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The Ingvoldsen Family
Hawkes Bay, New Zealand

The "HÝvding" made two voyages to Napier from Christiania (Oslo). On the first voyage in 1872 were Julius Ingvoldsen and his sister Thina Julia Ingvoldsen, and in 1873 the remainder of the family came out under the patronymic name of Syversen. The whole family on arrival in New Zealand adopted the 'etternavn/surname' of Ingvoldsen, and all the records we have of them are under that name.

The establishment of the Scandinavian settlements of Dannevirke and Norsewood were undertaken by the able-bodied men from the first voyage and helped by others who came on later ships such as the "Ballarat." The area known as "Seventy Mile Bush" some 110 Km (70 miles) south of Napier was earmarked for the Scandinavian settlements, and the first task for these men was to make the trek from Napier taking all the supplies they needed with them. The women and children stayed behind in Napier while the men cleared bush and established some initial dwellings in Norsewood and Dannevirke.

The first two members of the Ingvoldsen family to arrive at Napier were Thina Julia and her younger brother Julius on the "HÝvding" which arrived at Napier on 15 September 1872. At this stage of my research I am unable to identify what happened to Julius, and am not positive that he actually arrived in New Zealand. No record of his death has beeen found in New Zealand, and it may well be that he returned to Norway shortly after he arrived. Some mention has been made that he went 'missing', but whether that was at sea or after he arrived in New Zealand I am not sure. He certainly did not make the trek to Norsewood, as his name is not amongst the list of men known to have done so. Thina Julia Ingvoldsdatter married Carl Lindberg (of Sweden) in Napier in 1875 and though we have a list of the family members at that wedding, Julius is not amongst them.

On the second voyage of the "HÝvding" which arrived at Napier on 01 December 1873 were Ingvold Syversen and his wife Berthe Dyresdatter along with their remaining daughters Caroline, Marie, Annette and Brunhilde Ingvoldsdatter. On arrival at Napier, as previously mentioned, they adopted a common family name of Ingvoldsen . Ingvold was nearly 73 years of age when he arrived, but it is presumed that he made a living by engaging in his cabinet making trade. Marie is thought to have been blind and both she and the eldest daughter Caroline never married.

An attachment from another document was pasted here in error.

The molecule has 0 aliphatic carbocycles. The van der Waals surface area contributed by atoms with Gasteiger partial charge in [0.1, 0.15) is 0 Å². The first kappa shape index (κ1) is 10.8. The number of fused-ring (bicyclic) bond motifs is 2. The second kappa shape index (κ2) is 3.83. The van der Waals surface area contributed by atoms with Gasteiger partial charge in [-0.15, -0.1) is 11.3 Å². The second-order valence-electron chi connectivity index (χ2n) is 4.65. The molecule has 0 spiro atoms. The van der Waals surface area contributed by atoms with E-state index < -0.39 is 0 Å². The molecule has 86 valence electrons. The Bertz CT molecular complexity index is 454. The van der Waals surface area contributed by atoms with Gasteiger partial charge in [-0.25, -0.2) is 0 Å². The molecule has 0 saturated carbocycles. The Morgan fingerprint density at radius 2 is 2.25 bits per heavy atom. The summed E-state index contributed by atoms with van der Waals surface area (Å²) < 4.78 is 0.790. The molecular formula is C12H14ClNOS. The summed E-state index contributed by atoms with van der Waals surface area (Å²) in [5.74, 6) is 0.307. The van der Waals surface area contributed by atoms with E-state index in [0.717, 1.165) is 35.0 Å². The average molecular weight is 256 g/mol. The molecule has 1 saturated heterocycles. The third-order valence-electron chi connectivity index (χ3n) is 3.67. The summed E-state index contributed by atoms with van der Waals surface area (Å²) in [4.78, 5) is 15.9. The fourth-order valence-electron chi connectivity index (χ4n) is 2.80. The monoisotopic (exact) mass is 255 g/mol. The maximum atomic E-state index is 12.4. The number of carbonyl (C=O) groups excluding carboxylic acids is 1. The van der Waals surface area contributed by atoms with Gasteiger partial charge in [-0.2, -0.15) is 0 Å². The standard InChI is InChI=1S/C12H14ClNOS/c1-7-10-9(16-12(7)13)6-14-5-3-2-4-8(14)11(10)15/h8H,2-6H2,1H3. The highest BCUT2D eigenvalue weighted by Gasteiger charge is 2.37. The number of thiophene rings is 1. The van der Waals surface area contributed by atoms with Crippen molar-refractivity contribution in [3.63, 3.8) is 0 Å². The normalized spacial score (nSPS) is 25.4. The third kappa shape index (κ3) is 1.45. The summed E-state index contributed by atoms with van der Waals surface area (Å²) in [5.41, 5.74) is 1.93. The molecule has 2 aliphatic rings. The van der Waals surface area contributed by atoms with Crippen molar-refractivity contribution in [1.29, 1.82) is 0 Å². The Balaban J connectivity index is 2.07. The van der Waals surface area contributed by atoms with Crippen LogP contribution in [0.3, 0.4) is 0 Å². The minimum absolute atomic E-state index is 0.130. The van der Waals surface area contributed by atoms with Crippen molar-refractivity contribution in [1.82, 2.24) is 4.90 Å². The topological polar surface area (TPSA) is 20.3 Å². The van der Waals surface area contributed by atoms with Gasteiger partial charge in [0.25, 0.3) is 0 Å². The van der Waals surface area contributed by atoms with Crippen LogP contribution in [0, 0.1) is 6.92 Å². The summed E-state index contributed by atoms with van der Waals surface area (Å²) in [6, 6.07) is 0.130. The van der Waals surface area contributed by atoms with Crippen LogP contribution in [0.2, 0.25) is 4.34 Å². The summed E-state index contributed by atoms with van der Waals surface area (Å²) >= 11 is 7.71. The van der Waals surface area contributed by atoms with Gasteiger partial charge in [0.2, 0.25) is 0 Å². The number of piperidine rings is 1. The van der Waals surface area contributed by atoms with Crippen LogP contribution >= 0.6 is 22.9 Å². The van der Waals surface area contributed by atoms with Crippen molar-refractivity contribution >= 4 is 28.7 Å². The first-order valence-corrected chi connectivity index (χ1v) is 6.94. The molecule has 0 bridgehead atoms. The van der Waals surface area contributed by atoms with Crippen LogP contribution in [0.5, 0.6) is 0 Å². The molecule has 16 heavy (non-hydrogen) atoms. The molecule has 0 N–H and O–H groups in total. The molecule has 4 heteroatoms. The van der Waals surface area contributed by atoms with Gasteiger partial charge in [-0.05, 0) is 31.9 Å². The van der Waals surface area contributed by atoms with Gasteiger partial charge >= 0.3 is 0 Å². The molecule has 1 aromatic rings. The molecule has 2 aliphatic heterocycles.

Annette and Brunhilde were both married at St.Johns Church in Napier on 03 February 1877. Annette to William Ford of Bedfont, Kent, and Brunhilde to Frederick William Thompson who was born in Malta. From these two marriages, and that of Thina Julia mentioned earlier, came the descendants of Ingvold Syversen and Berthe Dyresdatter, many of whom, disguised under other surnames, are living in New Zealand or Sweden today.

Frederick William Thompson became the first headmaster at Matamau School (located half way between Dannevirke and Norsewood), and though he died at the relatively young age of 56 in 1889, he left 4 (5??) sons for Brunhilde to raise. The second son was named William Julius and it can probably be assumed that his second name was in "memory" of Brunhilde's brother Julius whom I presume had died or gone missing by 1880. The Thompson name is still commonly found in the southern Hawkes Bay area, and probably many of those people are descended from Frederick and Brunhilde Thompson. Even though I have the surname of Carlson, they are also my great grandparents.

Under the Julius Vogel Immigration Scheme of 1870, the New Zealand government paid for the passage of selected immigrants to New Zealand and had them sign Promissory Notes in acknowledgement of this debt. Many of the immigrants were so poor, and remained so even in their new land, that most of the money was never repaid. The country as a whole gained from the endeavours of these immigrants, but the outstanding debt of these individuals remains on the records today.

Immigrants Unpaid Promissory Notes.
(Appendices to the Journals of The House Of Representatives 1892 D-3A)

INVOLSEN Julia †(spelling mistake)
INGOLDEN Julius (spelling mistake)

The above listed debt by way of Promisory Notes issued against the children would appear to cover the £45 required to be paid by their father. However, there is no record of this debt ever being paid.

Thina Julia and her husband Carl Johan Samuel Lindberg accompanied by their two young sons left New Zealand in June 1883 (following the death of Thina Julia's father Ingvold in May 1883) for England and eventually in 1892 to Sweden, where they settled. Carl was a seaman, and from the date of his marriage to Thina Julia he worked on vessels operating around the New Zealand coast.

NOTE: This is a work under progress and as more information comes to light it will be added to this page.

G B Carlson - March 2005.

page revised 07:48:05 5 Nov 2006